As I mentioned a few days ago, I recently picked up a new kayak for some upcoming photo projects. I wanted to head out right away to photograph it so I paddled a nice 14km loop around a local lake here in British Columbia. Since the paddle was going to take some time, I didn’t want to spend too long taking the photos, so I grabbed a few on the beach before I launched and then I came up with a couple more ideas just after entering the water. As always, my goal is to get a good variety of shots in a short space of time. Horizontal shots, vertical shots, intriguing angles and shots that help the viewer to imagine being there just as I was.
Whilst I was pleased with the interesting low angle shot that I got by literally placing the camera right on the water next to the kayak, and pointing it to capture the reflected star burst of the sun, but I still wanted one more…
The shot I wanted to get was a POV (point of view) shot that made it look like I was paddling, but to do this I had to fake it! Have you figured out why yet?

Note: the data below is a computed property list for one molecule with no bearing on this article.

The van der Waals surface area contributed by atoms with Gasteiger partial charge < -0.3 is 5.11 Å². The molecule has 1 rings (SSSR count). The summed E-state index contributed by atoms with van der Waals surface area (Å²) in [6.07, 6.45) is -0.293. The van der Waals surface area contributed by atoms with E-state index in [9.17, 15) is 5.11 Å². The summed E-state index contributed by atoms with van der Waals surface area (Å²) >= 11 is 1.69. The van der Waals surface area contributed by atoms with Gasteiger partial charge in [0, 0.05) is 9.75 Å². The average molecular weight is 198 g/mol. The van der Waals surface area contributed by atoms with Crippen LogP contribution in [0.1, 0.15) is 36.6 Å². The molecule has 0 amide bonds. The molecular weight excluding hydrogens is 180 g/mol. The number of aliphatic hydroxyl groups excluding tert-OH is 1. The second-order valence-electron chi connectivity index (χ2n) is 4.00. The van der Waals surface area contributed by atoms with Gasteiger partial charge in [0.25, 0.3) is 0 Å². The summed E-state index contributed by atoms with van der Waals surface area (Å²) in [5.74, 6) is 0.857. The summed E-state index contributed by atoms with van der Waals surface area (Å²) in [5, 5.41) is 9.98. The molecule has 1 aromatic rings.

I was using a Canon 5D Mark IV and the ultra-wide 11-24mm f/4 lens, but the problem is that I had to hold the camera and press the shutter button, so how could I also paddle the kayak at the same time when that needs two hands as well? I took some shots that simply showed the front of the kayak floating in the water, but it didn’t feel dynamic enough to me. I really wanted to have the paddle in the shot, to me the difference between those two shots is night and day.
So I faked it.
In the photo, I’m holding the camera in my right hand, pre-focussed on the front of the boat. The paddle really is being held in my left hand, but I’m literally just dunking it into the water to simulate the look of paddling. Without leverage from my right hand on the paddle shaft, there’s no way you can actually paddle this way. To any bystander it would have looked awkward and ridiculous, but it achieved the photo I wanted and had I not told you this, you probably wouldn’t have questioned it.
Cameras are powerful tools in many ways, and I often describe photography as the art of inclusion and exclusion. The story you tell in a single shot is entirely defined by what you choose to include or exclude from that frame. In this case, I chose to include the kayak, the paddle blade and just enough of the shaft that you couldn’t tell it was only being held with one hand. By thinking a little outside the box, the end result is a much more interesting photo.